Election 2012: Richard Murray Weighs In


February 1, 2012

Election year is upon us, and to quote the eminent Greek philosopher Heraclitus: “The only constant is change.” Consultant Richard Murray has studied political changes for more than thirty years, and his upcoming class “The Republicans Decide & Democrats Prepare for a Tough Campaign” offers a comprehensive and multi-faceted analysis of all the factors affecting this election. We recently caught up with Murray on his way back home from giving testimony in the recent Texas redistricting trial before a three-judge panel. 

WIH Reporter: What are the unique factors in this election cycle?  

Murray:  Every presidential election cycle is different, and this one is certainly bearing this out. We are seeing unprecedented spending by Super Pacs – first for Romney, now Gingrich. This spending has clearly altered the race. We are seeing the continuing impact of the Tea Party movement, which did not exist until 2009. In addition, we are witnessing the enormously important role of television debates in the GOP contest. We are also seeing the continuing decline of traditional media, and the much greater role now being played by social media, such as Facebook.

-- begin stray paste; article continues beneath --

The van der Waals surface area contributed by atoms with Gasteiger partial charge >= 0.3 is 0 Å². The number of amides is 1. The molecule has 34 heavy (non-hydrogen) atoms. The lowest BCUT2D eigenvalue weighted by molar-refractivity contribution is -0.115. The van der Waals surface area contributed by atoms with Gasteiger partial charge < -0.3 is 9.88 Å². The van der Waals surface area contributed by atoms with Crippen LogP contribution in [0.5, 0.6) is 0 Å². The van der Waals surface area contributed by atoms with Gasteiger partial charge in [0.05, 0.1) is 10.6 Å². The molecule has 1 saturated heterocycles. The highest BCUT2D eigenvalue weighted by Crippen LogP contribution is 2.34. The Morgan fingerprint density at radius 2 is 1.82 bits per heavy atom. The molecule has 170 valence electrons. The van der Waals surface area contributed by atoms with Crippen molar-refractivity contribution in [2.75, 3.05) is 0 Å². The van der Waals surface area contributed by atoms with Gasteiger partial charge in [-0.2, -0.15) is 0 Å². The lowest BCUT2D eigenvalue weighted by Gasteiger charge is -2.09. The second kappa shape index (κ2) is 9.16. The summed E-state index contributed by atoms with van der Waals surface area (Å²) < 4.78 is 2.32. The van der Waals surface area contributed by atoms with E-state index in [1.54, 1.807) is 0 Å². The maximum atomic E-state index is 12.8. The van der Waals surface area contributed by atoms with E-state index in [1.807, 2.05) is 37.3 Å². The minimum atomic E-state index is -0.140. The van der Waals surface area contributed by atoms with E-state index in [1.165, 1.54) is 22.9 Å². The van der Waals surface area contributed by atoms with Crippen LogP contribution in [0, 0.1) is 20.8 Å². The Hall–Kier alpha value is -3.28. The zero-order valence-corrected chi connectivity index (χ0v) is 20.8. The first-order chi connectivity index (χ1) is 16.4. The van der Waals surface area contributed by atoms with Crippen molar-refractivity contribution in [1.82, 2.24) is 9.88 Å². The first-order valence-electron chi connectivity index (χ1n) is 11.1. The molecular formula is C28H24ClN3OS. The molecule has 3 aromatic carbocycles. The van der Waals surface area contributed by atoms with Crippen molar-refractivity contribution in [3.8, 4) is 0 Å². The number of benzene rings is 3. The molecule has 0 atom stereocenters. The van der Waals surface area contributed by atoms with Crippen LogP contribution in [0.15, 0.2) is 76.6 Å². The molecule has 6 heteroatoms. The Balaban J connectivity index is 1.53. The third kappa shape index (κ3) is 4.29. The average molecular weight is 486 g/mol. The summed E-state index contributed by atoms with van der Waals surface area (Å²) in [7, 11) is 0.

WIH Reporter: What are the “knowns” and “unknowns” that will drive the 2012 election?




Murray: The main known things that will drive the 2012 presidential election are the following two issues: Who will the Republicans nominate?  What will be the state of the economy in the summer/fall of 2012?

The big unknowns are events that include unexpected foreign crises (Iran, Pakistan, etc.) or natural disasters – we have another hurricane season before we vote in November.

WIH Reporter: Every few weeks in the news we hear about turnarounds and changes, especially in the GOP contest.

Murray:  Things change very quickly in multi-candidate primary contests because it is easy for voters to move from one horse to another. The reason for this is that they do not have to cross party lines.  Don’t take anything to the bank in these contests until voters actually go to the polls. Look at the recent South Carolina results.

WIH Reporter: What are your thoughts about the growing polarization that we are seeing between the political parties in America? 


Murray: Polarization is going to be with us for the foreseeable future, although many voters are turned off by it.  However, these folks are not very important in party primaries, so they have little impact until you get to general elections.


All in all, it promises to be an exciting “horse race,” and Murray’s class is the place to be to get an ongoing, in-depth political analysis of this year’s election. 


For more information about Richard Murray’s classes that start on February 6th and February 8th at 10:00 a.m. to 12:00 p.m., click here.